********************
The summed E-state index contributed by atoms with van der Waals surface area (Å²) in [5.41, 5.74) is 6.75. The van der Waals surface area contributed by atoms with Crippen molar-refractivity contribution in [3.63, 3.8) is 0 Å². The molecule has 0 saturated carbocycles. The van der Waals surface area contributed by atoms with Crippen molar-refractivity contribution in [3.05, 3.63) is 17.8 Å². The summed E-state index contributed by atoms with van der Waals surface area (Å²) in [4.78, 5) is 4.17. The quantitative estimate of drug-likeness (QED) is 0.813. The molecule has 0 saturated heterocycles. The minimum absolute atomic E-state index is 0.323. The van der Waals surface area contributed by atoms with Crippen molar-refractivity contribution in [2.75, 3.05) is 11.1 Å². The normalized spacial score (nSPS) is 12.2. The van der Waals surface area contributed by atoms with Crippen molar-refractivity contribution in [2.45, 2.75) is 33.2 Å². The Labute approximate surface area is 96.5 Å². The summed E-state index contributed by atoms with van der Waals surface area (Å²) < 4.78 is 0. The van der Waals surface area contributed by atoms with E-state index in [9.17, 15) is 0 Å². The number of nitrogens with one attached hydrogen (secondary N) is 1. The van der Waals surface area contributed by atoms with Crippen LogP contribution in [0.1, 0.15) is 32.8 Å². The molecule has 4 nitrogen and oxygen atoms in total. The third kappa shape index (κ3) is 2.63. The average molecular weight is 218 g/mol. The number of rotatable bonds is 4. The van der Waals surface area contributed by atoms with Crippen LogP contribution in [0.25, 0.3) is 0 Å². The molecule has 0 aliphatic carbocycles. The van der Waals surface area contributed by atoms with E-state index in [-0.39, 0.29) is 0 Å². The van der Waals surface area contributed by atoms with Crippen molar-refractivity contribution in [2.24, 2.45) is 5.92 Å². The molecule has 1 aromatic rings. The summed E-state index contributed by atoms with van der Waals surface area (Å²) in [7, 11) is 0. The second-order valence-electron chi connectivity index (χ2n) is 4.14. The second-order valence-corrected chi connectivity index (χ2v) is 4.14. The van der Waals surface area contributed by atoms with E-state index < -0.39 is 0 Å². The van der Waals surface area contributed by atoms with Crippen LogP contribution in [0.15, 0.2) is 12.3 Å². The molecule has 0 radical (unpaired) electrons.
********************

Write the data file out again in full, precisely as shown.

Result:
The summed E-state index contributed by atoms with van der Waals surface area (Å²) in [5.41, 5.74) is 6.75. The van der Waals surface area contributed by atoms with Crippen molar-refractivity contribution in [3.63, 3.8) is 0 Å². The molecule has 0 saturated carbocycles. The van der Waals surface area contributed by atoms with Crippen molar-refractivity contribution in [3.05, 3.63) is 17.8 Å². The summed E-state index contributed by atoms with van der Waals surface area (Å²) in [4.78, 5) is 4.17. The quantitative estimate of drug-likeness (QED) is 0.813. The molecule has 0 saturated heterocycles. The minimum absolute atomic E-state index is 0.323. The van der Waals surface area contributed by atoms with Crippen molar-refractivity contribution in [2.75, 3.05) is 11.1 Å². The normalized spacial score (nSPS) is 12.2. The van der Waals surface area contributed by atoms with Crippen molar-refractivity contribution in [2.45, 2.75) is 33.2 Å². The Labute approximate surface area is 96.5 Å². The summed E-state index contributed by atoms with van der Waals surface area (Å²) < 4.78 is 0. The van der Waals surface area contributed by atoms with E-state index in [9.17, 15) is 0 Å². The number of nitrogens with one attached hydrogen (secondary N) is 1. The van der Waals surface area contributed by atoms with Crippen LogP contribution in [0.1, 0.15) is 32.8 Å². The molecule has 4 nitrogen and oxygen atoms in total. The third kappa shape index (κ3) is 2.63. The average molecular weight is 218 g/mol. The number of rotatable bonds is 4. The van der Waals surface area contributed by atoms with Crippen LogP contribution in [0.25, 0.3) is 0 Å². The molecule has 0 aliphatic carbocycles. The van der Waals surface area contributed by atoms with E-state index in [-0.39, 0.29) is 0 Å². The van der Waals surface area contributed by atoms with Crippen molar-refractivity contribution in [2.24, 2.45) is 5.92 Å². The molecule has 1 aromatic rings. The summed E-state index contributed by atoms with van der Waals surface area (Å²) in [7, 11) is 0. The second-order valence-electron chi connectivity index (χ2n) is 4.14. The second-order valence-corrected chi connectivity index (χ2v) is 4.14. The van der Waals surface area contributed by atoms with E-state index < -0.39 is 0 Å². The van der Waals surface area contributed by atoms with Crippen LogP contribution in [0.15, 0.2) is 12.3 Å². The molecule has 0 radical (unpaired) electrons.